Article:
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May – The splendour of Autumn

Although autumn is a time when growth slows down and nature prepares for its winter sleep, there is still plenty to do in the garden during May.

From planting bulbs and harvesting crops to tidying up and preparing for the colder months ahead, there’s no shortage of tasks to keep any gardener busy.

Dutch iris and tulips

Dutch iris and tulips can still be planted. Place the irises where height is needed.

Tulips should not be planted where there is hot sun or strong light.

Tulips do well in a mixture of loan, well-rotted kraal manure, compost, sand and superphosphate.

What to do in the Garden:

Veggies to be planted: beetroot, broad beans, Brussels sprouts, cabbage, carrots celery, egg plant, peas, parsley, spinach, onion, tomatoes and turnip.


Lawns: Where frost is heavy during winter, the lawn-mover can be given a thorough cleaning and be put away in a dry place.


Roses:  Beds can be cleaned up, fallen leaves removed and destroyed and the mulch replenished.  In frosty areas, cut right down on feeding and watering before pruning in July.

General:  Look for snails and slugs under stones where they may be settling down for their winter rest.  Lift dahlias and label them before storing in a warm place.  Remove tendrils from sweet peas and give them an application of fertilizer high in potassium.  Cut plectranthus back hard after flowering.


Leaves:  Leaves should be swept from lawns to prevent unsightly patches form appearing, but where they fall in beds and borders, they can only bring good, acting as a mulch, and eventually decomposing into compost.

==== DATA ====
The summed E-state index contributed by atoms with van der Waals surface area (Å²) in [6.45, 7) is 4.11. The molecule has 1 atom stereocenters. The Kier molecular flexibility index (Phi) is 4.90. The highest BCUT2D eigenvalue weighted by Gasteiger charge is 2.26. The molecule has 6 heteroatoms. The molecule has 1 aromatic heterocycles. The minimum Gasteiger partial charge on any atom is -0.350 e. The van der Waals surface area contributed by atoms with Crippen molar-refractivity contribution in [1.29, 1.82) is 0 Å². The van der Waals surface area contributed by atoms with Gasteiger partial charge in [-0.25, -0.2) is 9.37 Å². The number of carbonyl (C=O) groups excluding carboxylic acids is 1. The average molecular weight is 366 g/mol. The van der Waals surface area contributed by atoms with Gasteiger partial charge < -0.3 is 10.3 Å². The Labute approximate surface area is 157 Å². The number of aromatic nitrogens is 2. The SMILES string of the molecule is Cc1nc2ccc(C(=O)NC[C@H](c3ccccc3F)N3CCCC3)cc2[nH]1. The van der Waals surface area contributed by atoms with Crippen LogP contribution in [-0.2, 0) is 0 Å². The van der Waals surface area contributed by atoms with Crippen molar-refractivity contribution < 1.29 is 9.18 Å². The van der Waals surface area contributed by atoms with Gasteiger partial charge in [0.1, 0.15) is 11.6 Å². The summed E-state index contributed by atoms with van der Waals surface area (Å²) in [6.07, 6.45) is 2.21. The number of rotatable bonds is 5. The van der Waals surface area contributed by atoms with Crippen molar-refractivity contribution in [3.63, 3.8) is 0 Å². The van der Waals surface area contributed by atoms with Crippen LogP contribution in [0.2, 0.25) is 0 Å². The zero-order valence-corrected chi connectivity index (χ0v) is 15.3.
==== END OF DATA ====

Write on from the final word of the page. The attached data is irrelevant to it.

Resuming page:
May Chores

Tidy flower beds and remove collapsed plants and cut back anything that needs it.  Clear remaining annuals and debris. Plant grasses to encourage birds in winter.  Prepare soil that is bare over winter by digging in plenty of compost, manure and organic material such as leaf mould and cover with a layer of mulch ready for spring planting.

Trim conifers to keep their shape being sure not to trim old wood. Plant and transplant roses using plenty of compost and make the hole deep enough to cover the graft union. Prune existing roses to about half their size and burn all the fallen leaves to help against fungal diseases.

Plant bulbs according to the suppliers’ instructions in groups of 10-25 or more for the best effect. Water well throughout winter. In areas of heavy frost, now is the time to get out the frost protection fleece and cover tender plants.  

Brighten up your garden by planting winter bedding plants

Brighten up your garden by planting winter bedding plants such as pansies, violas, petunias, primroses and cyclamen in your flower beds, containers and hanging baskets. 

Divide perennials such as daylilies. Cut back ornamental grasses and bamboo.

Plant soft fruiting plants such as raspberries and gooseberries in well-prepared holes at the same depth as they are in the bag. 

Prune established apple and pear trees to keep the centre open allowing for the air to circulate and the sunlight to penetrate into the middle of the tree.  Plant garlic, shallots, broad beans, and peas. 

Protect brassicas if necessary and continue to harvest carrots, leeks, brussels sprouts (from the bottom upwards) and parsnips.